Steve photographed near Val Marie, Saskatchewan. (Sherri Grant)

It spans the sky like a mega-size wad of chewing gum stretched taut. It glows from within, pulses gently and sometimes releases tentacles of dripping, green ectoplasm.

It’s Steve, a mysterious space-weather emanation that’s expected to peak around the spring equinox on March 20.

As far as anybody knows, Steve has been doing its groovy dance in the heavens forever. But it wasn’t until a group of Canadian photographers called the Alberta Aurora Chasers brought it to light in 2016 that it began to receive formal recognition. As is typical with many advances in science, this happened at a bar.

The chasers were drinking with Eric Donovan, a professor of physics and astronomy at the University of Calgary, and Liz MacDonald, a space-weather scientist with NASA Goddard, when one of them whipped out a photo of a supposed proton arc.

“I said, ‘I don’t know what that is, but it’s not a proton anything,’ ” Donovan recalls. The group decided to call the thing “Steve,” a tribute to the children’s animation film “Over the Hedge,” in which a band of talking animals runs across a trimmed bush and, not knowing what it is, calls it “Steve.”

“I’d been watching that movie with my kids over the week prior, so it was in my mind,” says Chris Ratzlaff, a Calgary-area chaser who suggested the name.

He adds: “I’m the kind of person who as soon as someone says, ‘Hey, let’s name this planet,’ I’ll call it ‘Bob.’ Just, yeah — I can’t really explain it better than that.”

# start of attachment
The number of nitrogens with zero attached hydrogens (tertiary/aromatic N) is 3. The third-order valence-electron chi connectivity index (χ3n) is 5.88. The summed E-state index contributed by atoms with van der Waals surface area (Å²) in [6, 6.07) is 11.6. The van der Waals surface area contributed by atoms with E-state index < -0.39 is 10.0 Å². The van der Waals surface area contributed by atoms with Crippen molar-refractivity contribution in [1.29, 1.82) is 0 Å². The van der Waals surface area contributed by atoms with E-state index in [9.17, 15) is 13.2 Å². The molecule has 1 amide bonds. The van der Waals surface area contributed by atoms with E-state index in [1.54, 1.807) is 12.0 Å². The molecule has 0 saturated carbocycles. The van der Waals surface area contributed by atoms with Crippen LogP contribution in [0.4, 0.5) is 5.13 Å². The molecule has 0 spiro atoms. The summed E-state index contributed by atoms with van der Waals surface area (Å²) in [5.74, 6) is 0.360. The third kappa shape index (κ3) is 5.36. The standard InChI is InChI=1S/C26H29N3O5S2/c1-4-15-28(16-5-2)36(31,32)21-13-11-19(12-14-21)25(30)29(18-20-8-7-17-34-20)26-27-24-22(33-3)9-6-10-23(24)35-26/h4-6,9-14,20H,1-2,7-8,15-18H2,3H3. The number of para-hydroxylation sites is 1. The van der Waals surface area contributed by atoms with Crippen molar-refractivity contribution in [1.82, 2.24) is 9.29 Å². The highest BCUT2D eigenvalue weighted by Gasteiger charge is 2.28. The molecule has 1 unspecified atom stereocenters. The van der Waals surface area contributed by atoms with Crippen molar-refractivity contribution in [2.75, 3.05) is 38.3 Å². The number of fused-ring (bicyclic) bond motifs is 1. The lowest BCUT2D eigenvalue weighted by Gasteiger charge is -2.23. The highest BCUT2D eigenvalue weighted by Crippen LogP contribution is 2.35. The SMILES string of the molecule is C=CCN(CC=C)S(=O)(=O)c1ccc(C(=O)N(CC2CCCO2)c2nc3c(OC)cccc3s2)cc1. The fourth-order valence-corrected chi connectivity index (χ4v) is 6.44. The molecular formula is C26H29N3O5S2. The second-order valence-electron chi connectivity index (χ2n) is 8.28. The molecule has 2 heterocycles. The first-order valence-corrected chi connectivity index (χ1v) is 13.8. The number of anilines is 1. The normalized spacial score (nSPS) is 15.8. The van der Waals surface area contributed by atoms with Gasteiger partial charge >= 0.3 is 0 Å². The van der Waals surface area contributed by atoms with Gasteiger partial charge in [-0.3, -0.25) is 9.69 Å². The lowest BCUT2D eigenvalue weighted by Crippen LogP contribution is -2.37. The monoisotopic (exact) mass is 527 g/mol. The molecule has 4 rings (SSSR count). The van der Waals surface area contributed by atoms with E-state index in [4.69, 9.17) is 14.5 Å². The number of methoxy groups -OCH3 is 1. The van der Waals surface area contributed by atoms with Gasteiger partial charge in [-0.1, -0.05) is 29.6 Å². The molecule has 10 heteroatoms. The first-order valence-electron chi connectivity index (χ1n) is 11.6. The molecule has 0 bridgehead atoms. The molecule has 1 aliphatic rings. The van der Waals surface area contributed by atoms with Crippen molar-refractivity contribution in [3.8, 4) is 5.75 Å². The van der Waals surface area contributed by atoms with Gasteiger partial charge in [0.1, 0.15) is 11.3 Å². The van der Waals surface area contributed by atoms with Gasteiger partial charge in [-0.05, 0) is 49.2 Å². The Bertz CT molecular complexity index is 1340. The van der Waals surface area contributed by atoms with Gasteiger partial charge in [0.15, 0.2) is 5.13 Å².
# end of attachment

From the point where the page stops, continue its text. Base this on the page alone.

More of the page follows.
The name stuck, though researchers now know it by the more-official sounding STEVE, short for Strong Thermal Emission Velocity Enhancement. Those who run across one on a cold, lonesome night walk away with a lasting impression.

“Like watching the auroras dance, watching Steve pulse and move across the night sky is like magic and mesmerizing,” says Mitch Popilchak of the Alberta Aurora Chasers. He snared this shot of Steve in 2017 in Pincher Creek, Alberta:


Steve photographed in Pincher Creek, Alberta, Canada. (Mitch Popilchack)

Renaud Cheyrou, another Alberta chaser, encountered it the same year during a crackling G2 geomagnetic storm over the Canadian Rockies. “It was incredible,” he says. “I’ve heard about it and never seen it before that night, and I will remember this for a long time!”


Steve photographed at Lake Louise, Alberta, Canada. (Renaud Cheyrou)

Bagging a Steve can be a badge of honor for space-weather enthusiasts.

“I can’t speak for places outside of Alberta, but I suppose there’s a certain amount of bragging rights for capturing a powerful Steve display in a beautiful setting,” says Clark Monson, who witnessed Steve near Mount Robson, British Columbia:


Steve photographed at Lake Berg in British Columbia. (Clark Monson)

“Steve was a very pale purple, but the camera picked up the color really well,” Monson says. The “picket fence” — the term for the green tendrils that sometimes, for unknown reasons, dangle off Steve — moved “slowly across the sky and pulsed quickly upward from bottom to top as they moved.”